THE SOUND |U|
as the first sound in oomph and umlaut
See also |OO| and the note on
|OO| and |U| below
With primary stress on:
OOPS [var: cp |OO|1];
|OO| and |U|
The adjacent sounds |OO| and |U| do not often distinguish words from
the spoken language in meaning.
There are many more words in which the vowel can be pronounced as either
|OO| or |U| than pairs of words whose meanings depend on whether the vowel
is |OO| instead of |U|.
Words such as broom, coop, groom, hoof, hoop, oops, roof, room, root,
whoop and woof may be pronounced with either |OO| or |U| in the
of course, not in all its dialects.
Thus, |BROOM| has precisely the same meaning as |BRUM| (namely, that of
Nonetheless, the sounds |OO| and |U| differentiate semantically in |FOOL|
(fool) versus |FUL| (full) and in |POOL| (pool)
versus |PUL| (pull).
These words would have been 'homonyms' in the spoken language, if the
difference between |OO| and |U| had not mattered.
Yet, in these pairs it is usually also the grammatical category which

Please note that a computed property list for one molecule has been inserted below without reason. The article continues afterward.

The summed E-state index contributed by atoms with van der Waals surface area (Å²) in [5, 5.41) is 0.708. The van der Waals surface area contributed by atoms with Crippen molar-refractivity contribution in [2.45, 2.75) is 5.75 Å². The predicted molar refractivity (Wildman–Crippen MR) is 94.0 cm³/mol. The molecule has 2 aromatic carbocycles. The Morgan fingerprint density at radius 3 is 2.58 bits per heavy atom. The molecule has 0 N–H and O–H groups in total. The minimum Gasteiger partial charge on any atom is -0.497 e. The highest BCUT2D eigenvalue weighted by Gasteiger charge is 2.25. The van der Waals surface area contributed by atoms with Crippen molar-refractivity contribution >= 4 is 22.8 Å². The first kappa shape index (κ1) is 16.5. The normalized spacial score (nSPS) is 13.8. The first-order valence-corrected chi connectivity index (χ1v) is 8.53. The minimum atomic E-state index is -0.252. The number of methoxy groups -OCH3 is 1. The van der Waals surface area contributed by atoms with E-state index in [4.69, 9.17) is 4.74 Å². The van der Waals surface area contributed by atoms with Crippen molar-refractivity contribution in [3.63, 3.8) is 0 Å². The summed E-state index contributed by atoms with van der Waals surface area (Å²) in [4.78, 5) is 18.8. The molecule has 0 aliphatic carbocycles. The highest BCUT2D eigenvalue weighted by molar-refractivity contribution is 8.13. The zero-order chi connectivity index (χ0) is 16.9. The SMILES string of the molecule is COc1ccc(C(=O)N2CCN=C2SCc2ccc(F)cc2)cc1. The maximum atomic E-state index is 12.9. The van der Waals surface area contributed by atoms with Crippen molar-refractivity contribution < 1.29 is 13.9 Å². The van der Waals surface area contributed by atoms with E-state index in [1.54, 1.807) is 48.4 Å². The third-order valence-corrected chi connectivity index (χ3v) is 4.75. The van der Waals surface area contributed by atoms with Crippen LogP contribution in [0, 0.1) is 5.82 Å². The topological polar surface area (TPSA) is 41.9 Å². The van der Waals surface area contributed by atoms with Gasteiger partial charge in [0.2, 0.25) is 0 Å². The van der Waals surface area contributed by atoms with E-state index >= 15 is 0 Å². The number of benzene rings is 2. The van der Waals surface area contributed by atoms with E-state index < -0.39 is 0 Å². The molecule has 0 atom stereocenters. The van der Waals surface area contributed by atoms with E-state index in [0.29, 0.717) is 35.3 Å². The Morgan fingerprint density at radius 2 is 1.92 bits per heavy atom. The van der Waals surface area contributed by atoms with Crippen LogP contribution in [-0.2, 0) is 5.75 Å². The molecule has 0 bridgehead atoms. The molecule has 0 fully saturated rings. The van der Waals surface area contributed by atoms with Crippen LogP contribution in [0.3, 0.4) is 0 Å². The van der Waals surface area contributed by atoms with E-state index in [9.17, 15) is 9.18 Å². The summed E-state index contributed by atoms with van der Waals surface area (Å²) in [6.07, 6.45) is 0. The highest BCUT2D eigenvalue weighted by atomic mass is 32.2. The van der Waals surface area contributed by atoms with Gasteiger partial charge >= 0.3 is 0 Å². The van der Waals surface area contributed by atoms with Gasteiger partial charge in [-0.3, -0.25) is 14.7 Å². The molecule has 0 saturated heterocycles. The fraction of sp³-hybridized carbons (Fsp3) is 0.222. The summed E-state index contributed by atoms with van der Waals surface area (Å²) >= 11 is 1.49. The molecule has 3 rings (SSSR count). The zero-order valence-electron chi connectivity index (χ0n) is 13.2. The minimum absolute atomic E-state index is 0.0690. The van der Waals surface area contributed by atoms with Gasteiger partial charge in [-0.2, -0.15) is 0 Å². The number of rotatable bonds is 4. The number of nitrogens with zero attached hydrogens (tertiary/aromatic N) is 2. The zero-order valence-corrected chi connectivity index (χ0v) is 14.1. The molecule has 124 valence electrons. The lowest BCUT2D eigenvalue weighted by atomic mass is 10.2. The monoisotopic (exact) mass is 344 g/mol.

differs, the two words with |OO| being nouns and the two with |U| being
an adjective, adverb or verb.
Only if |POOL| (to pool) is used as a
verb as well, will the speaker or listener have to depend much more on
the difference between the sound |OO| and the sound |U|, something that is
even more so the case in |SOOT| (suit) versus |SUT| (soot),
which can both have the function of a noun or a verb.
Because of word pairs such as |SOOT| and |SUT|, with the difference in
meaning between suit and soot, the sounds |OO| and |U|
must be considered separate phonemes.
On the whole, however, the distinction between them is definitely less
important than the one between, for example, |EE| (as in eat) and
|I| (as in it), which are adjacent phonemic vowels too.